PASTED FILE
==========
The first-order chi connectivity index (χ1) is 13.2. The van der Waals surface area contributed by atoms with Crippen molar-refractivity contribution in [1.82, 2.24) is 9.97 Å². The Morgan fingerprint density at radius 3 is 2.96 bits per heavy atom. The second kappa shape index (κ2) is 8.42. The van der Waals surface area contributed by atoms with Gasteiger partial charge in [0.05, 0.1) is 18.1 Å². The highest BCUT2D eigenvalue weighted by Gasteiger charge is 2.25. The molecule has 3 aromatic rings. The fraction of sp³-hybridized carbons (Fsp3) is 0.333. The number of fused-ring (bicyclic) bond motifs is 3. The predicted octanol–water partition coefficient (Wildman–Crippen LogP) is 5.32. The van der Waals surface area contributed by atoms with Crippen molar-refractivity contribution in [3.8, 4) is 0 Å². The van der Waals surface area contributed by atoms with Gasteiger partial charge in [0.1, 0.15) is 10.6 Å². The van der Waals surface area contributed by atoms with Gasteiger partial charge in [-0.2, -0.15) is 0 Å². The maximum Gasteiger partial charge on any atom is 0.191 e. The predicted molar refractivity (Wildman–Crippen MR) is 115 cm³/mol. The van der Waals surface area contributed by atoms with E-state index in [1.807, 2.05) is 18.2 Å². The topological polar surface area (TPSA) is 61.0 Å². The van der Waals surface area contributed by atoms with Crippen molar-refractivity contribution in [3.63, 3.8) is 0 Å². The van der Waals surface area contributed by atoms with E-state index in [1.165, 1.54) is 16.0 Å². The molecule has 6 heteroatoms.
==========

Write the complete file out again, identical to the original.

The first-order chi connectivity index (χ1) is 13.2. The van der Waals surface area contributed by atoms with Crippen molar-refractivity contribution in [1.82, 2.24) is 9.97 Å². The Morgan fingerprint density at radius 3 is 2.96 bits per heavy atom. The second kappa shape index (κ2) is 8.42. The van der Waals surface area contributed by atoms with Gasteiger partial charge in [0.05, 0.1) is 18.1 Å². The highest BCUT2D eigenvalue weighted by Gasteiger charge is 2.25. The molecule has 3 aromatic rings. The fraction of sp³-hybridized carbons (Fsp3) is 0.333. The number of fused-ring (bicyclic) bond motifs is 3. The predicted octanol–water partition coefficient (Wildman–Crippen LogP) is 5.32. The van der Waals surface area contributed by atoms with Crippen molar-refractivity contribution in [3.8, 4) is 0 Å². The van der Waals surface area contributed by atoms with Gasteiger partial charge in [0.1, 0.15) is 10.6 Å². The van der Waals surface area contributed by atoms with Gasteiger partial charge in [-0.2, -0.15) is 0 Å². The maximum Gasteiger partial charge on any atom is 0.191 e. The predicted molar refractivity (Wildman–Crippen MR) is 115 cm³/mol. The van der Waals surface area contributed by atoms with E-state index in [1.807, 2.05) is 18.2 Å². The topological polar surface area (TPSA) is 61.0 Å². The van der Waals surface area contributed by atoms with Crippen molar-refractivity contribution in [3.63, 3.8) is 0 Å². The van der Waals surface area contributed by atoms with E-state index in [1.165, 1.54) is 16.0 Å². The molecule has 6 heteroatoms.